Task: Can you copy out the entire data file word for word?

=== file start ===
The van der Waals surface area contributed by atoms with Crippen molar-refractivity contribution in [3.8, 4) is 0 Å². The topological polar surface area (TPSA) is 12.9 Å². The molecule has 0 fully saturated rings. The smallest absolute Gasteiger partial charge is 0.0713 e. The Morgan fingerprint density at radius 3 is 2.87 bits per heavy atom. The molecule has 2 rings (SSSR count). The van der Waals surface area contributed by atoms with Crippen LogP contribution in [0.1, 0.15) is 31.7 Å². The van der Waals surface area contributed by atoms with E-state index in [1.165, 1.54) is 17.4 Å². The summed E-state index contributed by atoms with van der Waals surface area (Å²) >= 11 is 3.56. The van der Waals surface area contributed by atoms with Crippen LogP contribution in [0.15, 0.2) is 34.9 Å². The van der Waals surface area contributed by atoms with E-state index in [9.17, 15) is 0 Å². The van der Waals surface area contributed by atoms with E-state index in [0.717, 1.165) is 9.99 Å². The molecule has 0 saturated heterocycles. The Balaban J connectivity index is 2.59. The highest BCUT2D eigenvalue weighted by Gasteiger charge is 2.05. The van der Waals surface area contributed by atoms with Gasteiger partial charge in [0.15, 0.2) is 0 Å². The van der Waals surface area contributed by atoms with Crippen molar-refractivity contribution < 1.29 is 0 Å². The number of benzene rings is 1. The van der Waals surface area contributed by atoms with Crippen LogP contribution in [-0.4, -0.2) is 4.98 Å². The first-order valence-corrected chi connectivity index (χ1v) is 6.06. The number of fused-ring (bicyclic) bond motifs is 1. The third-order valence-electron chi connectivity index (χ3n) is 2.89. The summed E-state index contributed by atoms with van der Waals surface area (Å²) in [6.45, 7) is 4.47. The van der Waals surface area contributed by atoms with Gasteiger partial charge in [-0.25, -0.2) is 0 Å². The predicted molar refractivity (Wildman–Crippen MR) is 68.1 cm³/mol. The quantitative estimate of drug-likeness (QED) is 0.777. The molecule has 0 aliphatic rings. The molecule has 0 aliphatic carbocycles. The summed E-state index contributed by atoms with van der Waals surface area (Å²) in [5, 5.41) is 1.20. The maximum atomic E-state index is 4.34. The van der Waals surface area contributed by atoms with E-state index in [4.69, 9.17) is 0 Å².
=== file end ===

The van der Waals surface area contributed by atoms with Crippen molar-refractivity contribution in [3.8, 4) is 0 Å². The topological polar surface area (TPSA) is 12.9 Å². The molecule has 0 fully saturated rings. The smallest absolute Gasteiger partial charge is 0.0713 e. The Morgan fingerprint density at radius 3 is 2.87 bits per heavy atom. The molecule has 2 rings (SSSR count). The van der Waals surface area contributed by atoms with Crippen LogP contribution in [0.1, 0.15) is 31.7 Å². The van der Waals surface area contributed by atoms with E-state index in [1.165, 1.54) is 17.4 Å². The summed E-state index contributed by atoms with van der Waals surface area (Å²) >= 11 is 3.56. The van der Waals surface area contributed by atoms with Crippen LogP contribution in [0.15, 0.2) is 34.9 Å². The van der Waals surface area contributed by atoms with E-state index in [9.17, 15) is 0 Å². The van der Waals surface area contributed by atoms with E-state index in [0.717, 1.165) is 9.99 Å². The molecule has 0 saturated heterocycles. The Balaban J connectivity index is 2.59. The highest BCUT2D eigenvalue weighted by Gasteiger charge is 2.05. The van der Waals surface area contributed by atoms with Gasteiger partial charge in [0.15, 0.2) is 0 Å². The van der Waals surface area contributed by atoms with Crippen molar-refractivity contribution < 1.29 is 0 Å². The number of benzene rings is 1. The van der Waals surface area contributed by atoms with Crippen LogP contribution in [-0.4, -0.2) is 4.98 Å². The first-order valence-corrected chi connectivity index (χ1v) is 6.06. The number of fused-ring (bicyclic) bond motifs is 1. The third-order valence-electron chi connectivity index (χ3n) is 2.89. The summed E-state index contributed by atoms with van der Waals surface area (Å²) in [6.45, 7) is 4.47. The van der Waals surface area contributed by atoms with Gasteiger partial charge in [-0.25, -0.2) is 0 Å². The predicted molar refractivity (Wildman–Crippen MR) is 68.1 cm³/mol. The quantitative estimate of drug-likeness (QED) is 0.777. The molecule has 0 aliphatic rings. The molecule has 0 aliphatic carbocycles. The summed E-state index contributed by atoms with van der Waals surface area (Å²) in [5, 5.41) is 1.20. The maximum atomic E-state index is 4.34. The van der Waals surface area contributed by atoms with E-state index in [4.69, 9.17) is 0 Å².